Some zoos try to minimize the flow of animals into unknown hands, but because of a lack of local enforcement and sheer numbers, animals often disappear despite the best intentions of officials.

"I've been here at the Minnesota zoo for 16 years," says Ronald Tilson, director of conservation at the zoo, and coordinator of the AZA's Tiger Species Survival Plan, "and we never placed an animal unless we had someone from our facility inspect the site.... We do surplus our tigers and for the most part I think [they] stay with zoos until they die. I can't say for sure that no tigers from AZA's Species Survival Plan have never shown up at a roadside facility. Once we surplus an animal I am not obligated to follow it."

Many lions and tigers, as well as bears or primates, end up in roadside zoos, or pseudo sanctuaries that exploit the animals in the name of the Endangered Species Act. Some are sold in animal auctions. Others are killed in clandestine "canned" (or fixed) hunts offered for thousands of dollars by hunting ranches even though many states have banned such hunts.

As cuddly cubs, tigers and lions first attract paying crowds at the best of zoos. Because few states forbid private ownership of big cats, breeders know that furry cubs can easily charm private buyers, too. Prices for tigers range from $700 to $5,500, and can be bought in some states from breeders licensed by the US Department of Agriculture (USDA).

But many new owners misjudge the level of care and safety needed for an exotic wild animal that grows to weigh 450 pounds or more. As the cats become older, many go from owner to owner in a downward cycle of misery. Local authorities often have to intervene in severe cases with the help of the Humane Society, the Society for the Prevention of Cruelty to Animals (SPCA), or other animal activist groups like People for the Ethical Treatment of Animals (PETA). Sanctuaries, like Tiger Haven, will accept the unwanted animal, or rarely, an abused animal can be euthanized at a veterinarian's recommendation.

Jennifer O'Conner, a cruelty caseworker with PETA, say she had 400 requests last year from people wanting to find a place for their big cats. "Usually, they are embarrassed," she says, "because they didn' t fully realize that cute cubs become aggressive cats in two months. There aren't many places to put these animals."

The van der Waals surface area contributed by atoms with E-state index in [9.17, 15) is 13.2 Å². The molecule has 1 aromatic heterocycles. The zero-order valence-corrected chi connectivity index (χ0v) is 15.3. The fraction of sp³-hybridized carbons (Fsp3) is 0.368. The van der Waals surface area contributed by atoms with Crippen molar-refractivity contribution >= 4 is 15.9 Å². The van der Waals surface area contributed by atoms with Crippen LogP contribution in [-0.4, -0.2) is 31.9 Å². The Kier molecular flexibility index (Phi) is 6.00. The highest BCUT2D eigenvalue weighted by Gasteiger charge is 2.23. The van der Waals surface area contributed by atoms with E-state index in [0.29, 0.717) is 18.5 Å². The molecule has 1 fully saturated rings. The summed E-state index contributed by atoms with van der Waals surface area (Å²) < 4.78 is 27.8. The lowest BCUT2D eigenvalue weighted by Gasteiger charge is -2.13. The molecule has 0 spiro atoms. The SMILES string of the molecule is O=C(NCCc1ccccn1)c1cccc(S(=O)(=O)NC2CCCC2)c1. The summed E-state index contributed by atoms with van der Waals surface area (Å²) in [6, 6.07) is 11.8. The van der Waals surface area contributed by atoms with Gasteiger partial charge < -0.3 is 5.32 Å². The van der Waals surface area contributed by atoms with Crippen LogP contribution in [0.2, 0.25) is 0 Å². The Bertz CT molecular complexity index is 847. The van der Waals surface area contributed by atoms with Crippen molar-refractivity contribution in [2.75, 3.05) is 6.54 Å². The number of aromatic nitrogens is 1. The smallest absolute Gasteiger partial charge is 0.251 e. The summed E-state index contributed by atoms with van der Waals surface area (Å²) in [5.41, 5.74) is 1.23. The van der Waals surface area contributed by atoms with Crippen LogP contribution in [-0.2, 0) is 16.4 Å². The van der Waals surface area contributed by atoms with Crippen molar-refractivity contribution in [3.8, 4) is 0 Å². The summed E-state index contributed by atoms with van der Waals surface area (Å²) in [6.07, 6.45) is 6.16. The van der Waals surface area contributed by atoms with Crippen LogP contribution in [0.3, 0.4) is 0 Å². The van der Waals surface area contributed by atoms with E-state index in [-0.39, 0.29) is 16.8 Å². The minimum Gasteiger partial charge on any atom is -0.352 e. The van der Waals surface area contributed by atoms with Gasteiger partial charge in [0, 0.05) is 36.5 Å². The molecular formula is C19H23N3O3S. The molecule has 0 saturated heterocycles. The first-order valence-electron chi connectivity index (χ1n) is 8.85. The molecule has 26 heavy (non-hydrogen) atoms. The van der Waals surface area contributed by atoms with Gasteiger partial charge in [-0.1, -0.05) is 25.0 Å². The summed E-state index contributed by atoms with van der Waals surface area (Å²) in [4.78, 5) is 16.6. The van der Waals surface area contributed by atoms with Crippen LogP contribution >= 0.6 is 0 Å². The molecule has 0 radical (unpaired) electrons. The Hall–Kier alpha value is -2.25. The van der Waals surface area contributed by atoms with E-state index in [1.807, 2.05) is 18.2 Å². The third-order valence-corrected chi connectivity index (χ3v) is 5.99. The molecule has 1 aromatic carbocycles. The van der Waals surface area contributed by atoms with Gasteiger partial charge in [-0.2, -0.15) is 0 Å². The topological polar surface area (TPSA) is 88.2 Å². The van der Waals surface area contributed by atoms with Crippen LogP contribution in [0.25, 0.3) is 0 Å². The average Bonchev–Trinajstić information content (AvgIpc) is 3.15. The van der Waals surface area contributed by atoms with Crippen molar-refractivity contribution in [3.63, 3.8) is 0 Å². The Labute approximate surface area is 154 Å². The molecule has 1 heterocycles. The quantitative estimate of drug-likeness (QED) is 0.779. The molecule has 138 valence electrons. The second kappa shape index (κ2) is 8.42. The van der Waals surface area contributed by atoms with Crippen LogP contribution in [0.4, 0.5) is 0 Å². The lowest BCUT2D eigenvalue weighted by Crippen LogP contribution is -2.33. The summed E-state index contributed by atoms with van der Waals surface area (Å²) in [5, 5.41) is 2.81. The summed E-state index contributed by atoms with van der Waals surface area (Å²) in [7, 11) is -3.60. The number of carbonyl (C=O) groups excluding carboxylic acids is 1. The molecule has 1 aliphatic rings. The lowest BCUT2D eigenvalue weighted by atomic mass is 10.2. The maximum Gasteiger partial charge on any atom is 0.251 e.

Legitimate nonprofit sanctuaries are proving to be the safest and healthiest last resort for unwanted big cats. But some self-described sanctuaries, while improving animal living conditions, simply continue the exploitation. "They do a rescue," says Lynn Cuny, past president of The Association of Sanctuaries (TAOS), and director of Wildlife Rescue and Rehabilitation near San Antonio, Texas, "and they get publicity, donations, and credibility. The public is misinformed because they think a tiger in a 6 by 6 cage in Louisiana is not good, but an 8 by 8 cage in North Carolina is OK. And some of these operations breed and sell out the back door."

TAOS, founded in 1992, now has 36 accredited members adhering to strict rules, including no breeding or animals on commercial display. Animals are supposed to roam, roar, eat, and bask in the sun.

Recently, the USDA became so concerned about big cat abuse in the hands of untrained private owners that it publicly discouraged it. "I never thought they would take such a strong stance outside their regulatory role," says Ms. O'Conner. "There is not one reason for any private citizen to keep one of these animals as a pet."

Breeders and owners disagree, arguing that the issues are hardly black and white. Cynthia Carper, a licensed big-cat breeder in southern Ohio, says, "Cats aren't making it in the wild. Countries that are having trouble putting food in the bellies of their people aren't interested in saving tigers. I'd rather my future grandchildren be able to say, "I actually saw a tiger here," and not have go to a book to see a picture of one, like a carrier pigeon."